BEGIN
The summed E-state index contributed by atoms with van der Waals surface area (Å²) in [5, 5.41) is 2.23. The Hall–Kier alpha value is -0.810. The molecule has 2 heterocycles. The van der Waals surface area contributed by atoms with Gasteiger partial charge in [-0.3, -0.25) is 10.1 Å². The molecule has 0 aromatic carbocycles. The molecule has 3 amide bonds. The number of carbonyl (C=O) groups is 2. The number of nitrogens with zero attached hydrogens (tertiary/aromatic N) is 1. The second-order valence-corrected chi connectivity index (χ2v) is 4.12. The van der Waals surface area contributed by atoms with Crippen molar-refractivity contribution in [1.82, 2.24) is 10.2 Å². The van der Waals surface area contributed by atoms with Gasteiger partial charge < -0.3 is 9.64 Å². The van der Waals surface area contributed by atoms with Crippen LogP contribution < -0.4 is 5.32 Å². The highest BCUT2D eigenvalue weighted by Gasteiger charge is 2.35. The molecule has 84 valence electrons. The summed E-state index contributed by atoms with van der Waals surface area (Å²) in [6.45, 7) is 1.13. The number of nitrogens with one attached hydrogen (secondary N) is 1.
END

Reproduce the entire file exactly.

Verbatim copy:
The summed E-state index contributed by atoms with van der Waals surface area (Å²) in [5, 5.41) is 2.23. The Hall–Kier alpha value is -0.810. The molecule has 2 heterocycles. The van der Waals surface area contributed by atoms with Gasteiger partial charge in [-0.3, -0.25) is 10.1 Å². The molecule has 0 aromatic carbocycles. The molecule has 3 amide bonds. The number of carbonyl (C=O) groups is 2. The number of nitrogens with zero attached hydrogens (tertiary/aromatic N) is 1. The second-order valence-corrected chi connectivity index (χ2v) is 4.12. The van der Waals surface area contributed by atoms with Crippen molar-refractivity contribution in [1.82, 2.24) is 10.2 Å². The van der Waals surface area contributed by atoms with Gasteiger partial charge < -0.3 is 9.64 Å². The van der Waals surface area contributed by atoms with Crippen LogP contribution < -0.4 is 5.32 Å². The highest BCUT2D eigenvalue weighted by Gasteiger charge is 2.35. The molecule has 84 valence electrons. The summed E-state index contributed by atoms with van der Waals surface area (Å²) in [6.45, 7) is 1.13. The number of nitrogens with one attached hydrogen (secondary N) is 1.